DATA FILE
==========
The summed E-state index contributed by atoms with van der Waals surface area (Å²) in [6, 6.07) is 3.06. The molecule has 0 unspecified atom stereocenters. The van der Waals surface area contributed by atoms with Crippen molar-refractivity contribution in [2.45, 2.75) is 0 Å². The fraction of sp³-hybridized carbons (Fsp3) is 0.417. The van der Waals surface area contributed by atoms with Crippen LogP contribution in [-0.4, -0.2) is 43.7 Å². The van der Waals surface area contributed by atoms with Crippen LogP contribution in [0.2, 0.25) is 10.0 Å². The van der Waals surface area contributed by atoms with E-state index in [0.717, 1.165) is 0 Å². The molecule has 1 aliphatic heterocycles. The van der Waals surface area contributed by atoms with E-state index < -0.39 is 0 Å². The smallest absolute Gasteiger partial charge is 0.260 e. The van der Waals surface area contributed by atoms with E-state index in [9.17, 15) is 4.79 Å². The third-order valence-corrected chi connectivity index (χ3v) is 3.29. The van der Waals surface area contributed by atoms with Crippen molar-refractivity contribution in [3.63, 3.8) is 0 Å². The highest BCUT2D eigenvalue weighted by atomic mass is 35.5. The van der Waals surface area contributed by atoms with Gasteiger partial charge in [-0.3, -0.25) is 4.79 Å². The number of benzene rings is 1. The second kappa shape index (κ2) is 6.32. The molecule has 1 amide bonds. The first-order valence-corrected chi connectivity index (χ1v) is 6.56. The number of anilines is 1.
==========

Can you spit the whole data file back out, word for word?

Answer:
The summed E-state index contributed by atoms with van der Waals surface area (Å²) in [6, 6.07) is 3.06. The molecule has 0 unspecified atom stereocenters. The van der Waals surface area contributed by atoms with Crippen molar-refractivity contribution in [2.45, 2.75) is 0 Å². The fraction of sp³-hybridized carbons (Fsp3) is 0.417. The van der Waals surface area contributed by atoms with Crippen LogP contribution in [-0.4, -0.2) is 43.7 Å². The van der Waals surface area contributed by atoms with Crippen LogP contribution in [0.2, 0.25) is 10.0 Å². The van der Waals surface area contributed by atoms with E-state index in [0.717, 1.165) is 0 Å². The molecule has 1 aliphatic heterocycles. The van der Waals surface area contributed by atoms with E-state index < -0.39 is 0 Å². The smallest absolute Gasteiger partial charge is 0.260 e. The van der Waals surface area contributed by atoms with E-state index in [9.17, 15) is 4.79 Å². The third-order valence-corrected chi connectivity index (χ3v) is 3.29. The van der Waals surface area contributed by atoms with Crippen molar-refractivity contribution in [3.63, 3.8) is 0 Å². The highest BCUT2D eigenvalue weighted by atomic mass is 35.5. The van der Waals surface area contributed by atoms with Gasteiger partial charge in [-0.3, -0.25) is 4.79 Å². The number of benzene rings is 1. The second kappa shape index (κ2) is 6.32. The molecule has 1 amide bonds. The first-order valence-corrected chi connectivity index (χ1v) is 6.56. The number of anilines is 1.